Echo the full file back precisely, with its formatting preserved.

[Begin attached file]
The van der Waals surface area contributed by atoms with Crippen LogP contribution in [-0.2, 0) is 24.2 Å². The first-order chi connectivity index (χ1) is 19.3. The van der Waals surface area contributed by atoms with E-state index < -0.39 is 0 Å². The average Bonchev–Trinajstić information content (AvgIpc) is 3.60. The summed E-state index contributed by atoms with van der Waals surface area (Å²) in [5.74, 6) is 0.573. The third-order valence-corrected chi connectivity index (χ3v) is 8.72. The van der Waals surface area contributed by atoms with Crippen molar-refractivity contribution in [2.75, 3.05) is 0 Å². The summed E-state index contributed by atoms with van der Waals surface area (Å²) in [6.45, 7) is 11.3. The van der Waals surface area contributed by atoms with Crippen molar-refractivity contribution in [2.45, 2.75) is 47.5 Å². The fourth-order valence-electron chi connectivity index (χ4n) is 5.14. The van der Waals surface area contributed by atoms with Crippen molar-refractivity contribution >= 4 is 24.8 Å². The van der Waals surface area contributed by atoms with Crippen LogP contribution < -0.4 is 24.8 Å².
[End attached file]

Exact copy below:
The van der Waals surface area contributed by atoms with Crippen LogP contribution in [-0.2, 0) is 24.2 Å². The first-order chi connectivity index (χ1) is 19.3. The van der Waals surface area contributed by atoms with E-state index < -0.39 is 0 Å². The average Bonchev–Trinajstić information content (AvgIpc) is 3.60. The summed E-state index contributed by atoms with van der Waals surface area (Å²) in [5.74, 6) is 0.573. The third-order valence-corrected chi connectivity index (χ3v) is 8.72. The van der Waals surface area contributed by atoms with Crippen molar-refractivity contribution in [2.75, 3.05) is 0 Å². The summed E-state index contributed by atoms with van der Waals surface area (Å²) in [6.45, 7) is 11.3. The van der Waals surface area contributed by atoms with Crippen molar-refractivity contribution in [2.45, 2.75) is 47.5 Å². The fourth-order valence-electron chi connectivity index (χ4n) is 5.14. The van der Waals surface area contributed by atoms with Crippen molar-refractivity contribution >= 4 is 24.8 Å². The van der Waals surface area contributed by atoms with Crippen LogP contribution < -0.4 is 24.8 Å².